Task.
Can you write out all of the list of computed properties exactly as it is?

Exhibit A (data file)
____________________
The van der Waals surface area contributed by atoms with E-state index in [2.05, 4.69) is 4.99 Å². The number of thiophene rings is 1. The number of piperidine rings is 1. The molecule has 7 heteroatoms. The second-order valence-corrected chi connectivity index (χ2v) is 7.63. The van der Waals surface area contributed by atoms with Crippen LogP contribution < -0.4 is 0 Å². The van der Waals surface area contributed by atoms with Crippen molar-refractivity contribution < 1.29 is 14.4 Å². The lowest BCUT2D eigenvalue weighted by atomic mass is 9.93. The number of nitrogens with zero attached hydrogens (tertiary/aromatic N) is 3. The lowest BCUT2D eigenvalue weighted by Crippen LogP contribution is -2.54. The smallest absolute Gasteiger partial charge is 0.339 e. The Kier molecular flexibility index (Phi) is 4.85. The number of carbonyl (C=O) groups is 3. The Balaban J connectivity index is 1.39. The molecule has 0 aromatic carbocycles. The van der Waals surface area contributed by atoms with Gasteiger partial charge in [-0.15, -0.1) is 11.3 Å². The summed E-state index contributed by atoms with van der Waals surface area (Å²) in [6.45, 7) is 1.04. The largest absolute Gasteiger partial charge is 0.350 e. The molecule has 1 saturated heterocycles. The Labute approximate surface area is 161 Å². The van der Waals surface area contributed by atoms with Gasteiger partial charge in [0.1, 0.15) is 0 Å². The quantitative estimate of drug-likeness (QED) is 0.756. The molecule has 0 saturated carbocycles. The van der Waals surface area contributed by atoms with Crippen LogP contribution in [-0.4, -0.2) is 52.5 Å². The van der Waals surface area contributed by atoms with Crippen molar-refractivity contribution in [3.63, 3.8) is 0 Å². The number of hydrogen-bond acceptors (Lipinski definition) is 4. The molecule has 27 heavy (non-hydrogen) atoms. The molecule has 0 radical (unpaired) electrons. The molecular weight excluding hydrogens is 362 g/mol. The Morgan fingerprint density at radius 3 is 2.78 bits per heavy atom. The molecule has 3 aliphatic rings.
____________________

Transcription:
The van der Waals surface area contributed by atoms with E-state index in [2.05, 4.69) is 4.99 Å². The number of thiophene rings is 1. The number of piperidine rings is 1. The molecule has 7 heteroatoms. The second-order valence-corrected chi connectivity index (χ2v) is 7.63. The van der Waals surface area contributed by atoms with Crippen LogP contribution < -0.4 is 0 Å². The van der Waals surface area contributed by atoms with Crippen molar-refractivity contribution < 1.29 is 14.4 Å². The lowest BCUT2D eigenvalue weighted by atomic mass is 9.93. The number of nitrogens with zero attached hydrogens (tertiary/aromatic N) is 3. The lowest BCUT2D eigenvalue weighted by Crippen LogP contribution is -2.54. The smallest absolute Gasteiger partial charge is 0.339 e. The Kier molecular flexibility index (Phi) is 4.85. The number of carbonyl (C=O) groups is 3. The Balaban J connectivity index is 1.39. The molecule has 0 aromatic carbocycles. The van der Waals surface area contributed by atoms with Gasteiger partial charge in [-0.15, -0.1) is 11.3 Å². The summed E-state index contributed by atoms with van der Waals surface area (Å²) in [6.45, 7) is 1.04. The largest absolute Gasteiger partial charge is 0.350 e. The molecule has 1 saturated heterocycles. The Labute approximate surface area is 161 Å². The van der Waals surface area contributed by atoms with Gasteiger partial charge in [0.1, 0.15) is 0 Å². The quantitative estimate of drug-likeness (QED) is 0.756. The molecule has 0 saturated carbocycles. The van der Waals surface area contributed by atoms with Crippen LogP contribution in [-0.4, -0.2) is 52.5 Å². The van der Waals surface area contributed by atoms with Crippen molar-refractivity contribution in [3.63, 3.8) is 0 Å². The number of hydrogen-bond acceptors (Lipinski definition) is 4. The molecule has 27 heavy (non-hydrogen) atoms. The molecule has 0 radical (unpaired) electrons. The molecular weight excluding hydrogens is 362 g/mol. The Morgan fingerprint density at radius 3 is 2.78 bits per heavy atom. The molecule has 3 aliphatic rings.